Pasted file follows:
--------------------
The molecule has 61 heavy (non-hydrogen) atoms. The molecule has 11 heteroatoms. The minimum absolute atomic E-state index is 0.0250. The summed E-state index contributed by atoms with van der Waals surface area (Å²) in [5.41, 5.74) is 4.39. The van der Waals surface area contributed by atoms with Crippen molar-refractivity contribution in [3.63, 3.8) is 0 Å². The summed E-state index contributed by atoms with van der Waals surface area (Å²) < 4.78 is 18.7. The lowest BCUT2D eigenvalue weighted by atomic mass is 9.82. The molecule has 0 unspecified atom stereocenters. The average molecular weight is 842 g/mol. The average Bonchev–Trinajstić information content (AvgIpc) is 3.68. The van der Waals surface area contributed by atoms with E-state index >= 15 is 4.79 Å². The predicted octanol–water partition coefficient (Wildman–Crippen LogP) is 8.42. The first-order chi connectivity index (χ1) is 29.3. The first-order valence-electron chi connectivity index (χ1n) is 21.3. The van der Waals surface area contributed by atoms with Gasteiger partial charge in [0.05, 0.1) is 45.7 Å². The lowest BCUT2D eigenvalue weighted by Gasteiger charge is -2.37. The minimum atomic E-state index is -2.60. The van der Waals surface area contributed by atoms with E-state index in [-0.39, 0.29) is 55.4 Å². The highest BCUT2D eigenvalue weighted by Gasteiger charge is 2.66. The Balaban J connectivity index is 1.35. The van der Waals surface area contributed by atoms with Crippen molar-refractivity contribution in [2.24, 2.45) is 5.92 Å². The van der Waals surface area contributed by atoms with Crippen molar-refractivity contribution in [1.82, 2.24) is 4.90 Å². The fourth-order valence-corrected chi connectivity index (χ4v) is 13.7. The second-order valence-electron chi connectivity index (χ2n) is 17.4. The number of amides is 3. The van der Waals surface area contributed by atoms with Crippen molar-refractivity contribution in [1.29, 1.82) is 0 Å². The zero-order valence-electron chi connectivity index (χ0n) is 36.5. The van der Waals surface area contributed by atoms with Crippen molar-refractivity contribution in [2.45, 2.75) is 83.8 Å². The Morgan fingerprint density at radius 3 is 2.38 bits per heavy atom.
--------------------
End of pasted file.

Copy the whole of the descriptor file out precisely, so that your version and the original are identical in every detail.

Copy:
The molecule has 61 heavy (non-hydrogen) atoms. The molecule has 11 heteroatoms. The minimum absolute atomic E-state index is 0.0250. The summed E-state index contributed by atoms with van der Waals surface area (Å²) in [5.41, 5.74) is 4.39. The van der Waals surface area contributed by atoms with Crippen molar-refractivity contribution in [3.63, 3.8) is 0 Å². The summed E-state index contributed by atoms with van der Waals surface area (Å²) < 4.78 is 18.7. The lowest BCUT2D eigenvalue weighted by atomic mass is 9.82. The molecule has 0 unspecified atom stereocenters. The average molecular weight is 842 g/mol. The average Bonchev–Trinajstić information content (AvgIpc) is 3.68. The van der Waals surface area contributed by atoms with E-state index >= 15 is 4.79 Å². The predicted octanol–water partition coefficient (Wildman–Crippen LogP) is 8.42. The first-order chi connectivity index (χ1) is 29.3. The first-order valence-electron chi connectivity index (χ1n) is 21.3. The van der Waals surface area contributed by atoms with Gasteiger partial charge in [0.05, 0.1) is 45.7 Å². The lowest BCUT2D eigenvalue weighted by Gasteiger charge is -2.37. The minimum atomic E-state index is -2.60. The van der Waals surface area contributed by atoms with E-state index in [-0.39, 0.29) is 55.4 Å². The highest BCUT2D eigenvalue weighted by Gasteiger charge is 2.66. The Balaban J connectivity index is 1.35. The van der Waals surface area contributed by atoms with Crippen molar-refractivity contribution in [2.24, 2.45) is 5.92 Å². The van der Waals surface area contributed by atoms with Crippen molar-refractivity contribution in [1.82, 2.24) is 4.90 Å². The fourth-order valence-corrected chi connectivity index (χ4v) is 13.7. The second-order valence-electron chi connectivity index (χ2n) is 17.4. The number of amides is 3. The van der Waals surface area contributed by atoms with Crippen molar-refractivity contribution in [1.29, 1.82) is 0 Å². The zero-order valence-electron chi connectivity index (χ0n) is 36.5. The van der Waals surface area contributed by atoms with Crippen molar-refractivity contribution in [2.45, 2.75) is 83.8 Å². The Morgan fingerprint density at radius 3 is 2.38 bits per heavy atom.